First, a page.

• Purchase – a merchant pays full price for a terminal;
  • Rental – a merchant pays monthly rental fee with the possibility of paying off the total terminal cost if needed.

Recommendations:
Purchase is recommended when a merchant can afford buying a terminal.
Rental is acceptable for cases when a reseller can afford to buy a terminal for subsequent rental to assigned merchants. Additionally, if the relationship between a merchant and reseller tend to be long-term, rental is a more profitable option for the reseller. The risk here is that after a short period of using a terminal, it will be returned and the reseller will lose profit that could be gained if the terminal had been purchased.

Use case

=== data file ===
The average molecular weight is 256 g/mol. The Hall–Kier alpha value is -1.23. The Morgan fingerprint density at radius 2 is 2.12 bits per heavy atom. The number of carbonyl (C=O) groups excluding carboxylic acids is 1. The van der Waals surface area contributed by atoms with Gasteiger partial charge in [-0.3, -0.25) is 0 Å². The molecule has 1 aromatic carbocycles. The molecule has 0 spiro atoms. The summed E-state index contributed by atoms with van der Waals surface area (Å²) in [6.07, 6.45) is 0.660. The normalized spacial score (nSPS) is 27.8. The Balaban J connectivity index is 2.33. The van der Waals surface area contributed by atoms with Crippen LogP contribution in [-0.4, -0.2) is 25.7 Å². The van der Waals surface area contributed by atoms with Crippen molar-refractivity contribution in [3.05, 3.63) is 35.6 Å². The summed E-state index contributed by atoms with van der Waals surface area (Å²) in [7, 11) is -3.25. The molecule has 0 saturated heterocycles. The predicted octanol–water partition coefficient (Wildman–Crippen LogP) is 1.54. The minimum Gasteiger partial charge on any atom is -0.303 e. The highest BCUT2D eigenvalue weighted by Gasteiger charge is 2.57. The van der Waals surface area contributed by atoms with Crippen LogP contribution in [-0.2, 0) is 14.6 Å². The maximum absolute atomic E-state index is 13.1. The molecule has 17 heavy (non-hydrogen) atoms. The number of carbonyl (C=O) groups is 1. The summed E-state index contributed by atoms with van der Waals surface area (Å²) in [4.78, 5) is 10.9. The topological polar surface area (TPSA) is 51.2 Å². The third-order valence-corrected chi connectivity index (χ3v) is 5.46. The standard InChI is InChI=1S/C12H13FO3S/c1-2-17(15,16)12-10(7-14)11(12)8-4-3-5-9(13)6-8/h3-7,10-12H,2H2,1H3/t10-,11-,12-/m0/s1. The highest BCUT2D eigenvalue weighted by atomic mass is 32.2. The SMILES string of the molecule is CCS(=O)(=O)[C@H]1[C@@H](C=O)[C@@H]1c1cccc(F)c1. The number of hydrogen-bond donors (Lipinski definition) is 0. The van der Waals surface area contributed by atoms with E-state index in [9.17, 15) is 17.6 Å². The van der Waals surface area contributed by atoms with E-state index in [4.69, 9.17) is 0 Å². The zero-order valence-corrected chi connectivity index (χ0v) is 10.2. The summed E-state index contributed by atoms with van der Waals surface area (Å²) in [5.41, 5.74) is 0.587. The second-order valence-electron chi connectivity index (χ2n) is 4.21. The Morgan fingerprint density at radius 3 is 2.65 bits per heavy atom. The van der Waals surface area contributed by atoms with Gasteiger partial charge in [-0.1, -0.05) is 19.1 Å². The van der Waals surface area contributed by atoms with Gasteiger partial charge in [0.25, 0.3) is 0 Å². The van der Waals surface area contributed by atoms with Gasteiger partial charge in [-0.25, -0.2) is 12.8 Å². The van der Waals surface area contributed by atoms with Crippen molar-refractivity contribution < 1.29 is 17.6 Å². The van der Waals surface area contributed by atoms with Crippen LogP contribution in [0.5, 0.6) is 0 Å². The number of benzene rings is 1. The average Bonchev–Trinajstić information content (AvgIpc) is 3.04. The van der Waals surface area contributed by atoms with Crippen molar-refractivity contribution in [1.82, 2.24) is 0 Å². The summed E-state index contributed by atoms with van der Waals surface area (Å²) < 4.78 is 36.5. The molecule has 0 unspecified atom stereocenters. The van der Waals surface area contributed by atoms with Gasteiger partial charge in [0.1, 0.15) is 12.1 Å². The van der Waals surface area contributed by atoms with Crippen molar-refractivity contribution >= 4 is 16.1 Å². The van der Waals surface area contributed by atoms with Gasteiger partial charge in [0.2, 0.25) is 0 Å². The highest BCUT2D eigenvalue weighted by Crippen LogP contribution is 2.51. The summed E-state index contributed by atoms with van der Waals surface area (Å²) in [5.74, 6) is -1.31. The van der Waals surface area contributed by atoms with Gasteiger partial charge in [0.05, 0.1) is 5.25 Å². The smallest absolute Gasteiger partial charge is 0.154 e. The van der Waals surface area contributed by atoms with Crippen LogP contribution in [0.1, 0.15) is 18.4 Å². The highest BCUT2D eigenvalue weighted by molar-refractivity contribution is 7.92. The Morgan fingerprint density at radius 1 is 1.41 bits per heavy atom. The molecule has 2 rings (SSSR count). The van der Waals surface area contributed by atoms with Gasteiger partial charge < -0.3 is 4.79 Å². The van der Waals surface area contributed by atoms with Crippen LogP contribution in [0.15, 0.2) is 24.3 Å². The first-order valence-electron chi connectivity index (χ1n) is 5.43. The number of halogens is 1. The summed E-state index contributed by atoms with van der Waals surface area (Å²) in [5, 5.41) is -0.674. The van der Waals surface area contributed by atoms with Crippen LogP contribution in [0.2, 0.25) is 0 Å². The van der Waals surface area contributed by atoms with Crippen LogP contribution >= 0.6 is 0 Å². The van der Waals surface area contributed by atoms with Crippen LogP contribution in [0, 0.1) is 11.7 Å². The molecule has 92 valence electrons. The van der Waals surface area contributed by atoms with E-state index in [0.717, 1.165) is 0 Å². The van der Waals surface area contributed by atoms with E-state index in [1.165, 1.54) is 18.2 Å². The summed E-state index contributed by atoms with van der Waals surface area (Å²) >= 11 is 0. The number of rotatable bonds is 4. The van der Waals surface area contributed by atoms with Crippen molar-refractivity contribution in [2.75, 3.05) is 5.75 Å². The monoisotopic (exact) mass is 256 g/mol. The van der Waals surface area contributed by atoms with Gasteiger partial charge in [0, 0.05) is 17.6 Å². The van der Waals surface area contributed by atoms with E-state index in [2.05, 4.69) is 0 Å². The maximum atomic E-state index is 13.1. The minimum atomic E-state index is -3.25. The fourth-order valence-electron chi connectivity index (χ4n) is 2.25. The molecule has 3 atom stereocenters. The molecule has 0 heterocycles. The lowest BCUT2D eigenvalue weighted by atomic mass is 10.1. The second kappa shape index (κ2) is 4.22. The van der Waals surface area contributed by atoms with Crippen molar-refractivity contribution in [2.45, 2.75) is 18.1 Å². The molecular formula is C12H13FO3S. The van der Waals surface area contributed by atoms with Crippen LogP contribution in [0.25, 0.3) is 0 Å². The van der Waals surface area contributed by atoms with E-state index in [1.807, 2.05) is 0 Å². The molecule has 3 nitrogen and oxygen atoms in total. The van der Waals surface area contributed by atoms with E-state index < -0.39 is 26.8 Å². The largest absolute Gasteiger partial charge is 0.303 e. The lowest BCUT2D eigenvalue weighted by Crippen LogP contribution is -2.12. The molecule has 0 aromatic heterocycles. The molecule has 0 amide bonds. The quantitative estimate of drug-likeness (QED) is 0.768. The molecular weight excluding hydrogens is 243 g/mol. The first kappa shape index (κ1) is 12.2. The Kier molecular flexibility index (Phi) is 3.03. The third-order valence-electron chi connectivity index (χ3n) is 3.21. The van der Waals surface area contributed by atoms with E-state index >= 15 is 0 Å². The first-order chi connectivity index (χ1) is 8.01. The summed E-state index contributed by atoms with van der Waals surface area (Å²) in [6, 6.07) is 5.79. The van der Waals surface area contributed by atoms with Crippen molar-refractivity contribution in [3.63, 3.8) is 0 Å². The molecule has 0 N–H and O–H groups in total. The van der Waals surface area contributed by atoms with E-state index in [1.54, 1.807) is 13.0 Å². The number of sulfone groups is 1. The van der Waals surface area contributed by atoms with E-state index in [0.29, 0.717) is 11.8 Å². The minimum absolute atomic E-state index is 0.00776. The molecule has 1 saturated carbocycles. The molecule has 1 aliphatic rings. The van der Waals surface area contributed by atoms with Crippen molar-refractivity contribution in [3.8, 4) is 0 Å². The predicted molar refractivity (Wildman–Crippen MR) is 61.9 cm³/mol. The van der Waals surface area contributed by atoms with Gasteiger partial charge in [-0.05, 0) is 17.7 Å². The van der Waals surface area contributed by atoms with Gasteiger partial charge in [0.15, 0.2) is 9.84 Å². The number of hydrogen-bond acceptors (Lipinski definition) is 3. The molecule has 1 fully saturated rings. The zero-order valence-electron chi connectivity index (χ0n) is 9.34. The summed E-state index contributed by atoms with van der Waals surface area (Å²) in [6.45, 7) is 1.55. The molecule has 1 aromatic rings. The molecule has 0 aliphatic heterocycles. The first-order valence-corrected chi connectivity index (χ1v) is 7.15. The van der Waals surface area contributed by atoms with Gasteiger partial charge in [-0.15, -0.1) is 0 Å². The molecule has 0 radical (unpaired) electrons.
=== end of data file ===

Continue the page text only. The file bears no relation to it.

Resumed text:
SuperPos resells terminals to its clients. One of the clients, SuperGym Corp., is a large supermarket chain that is going to process terminal transactions. Considering the needs of SuperGym Corp., the most suitable terminal models for this merchant cost $320 or more. This price is affordable for the merchant as it has high profit and can cover such costs. The terminal is purchased by SuperGym Corp., and SuperPos receives the full price of the terminal as its profit.

Another SuperPos client, MiniShop Store, is a convenience store that is also going to process terminal transactions. Considering the needs of MiniShop Store, the most suitable terminal model for this merchant costs $270. This cost is too high for this merchant as it has low profit, and SuperPos suggests subsidizing the terminal price through a rental option. In this case, MiniShop Store pays only $10 per month. SuperPos benefits from a long-term rental. For example, in 2.5 years, the total rental charge received from MiniShop Store exceeds the cost of the terminal by $30.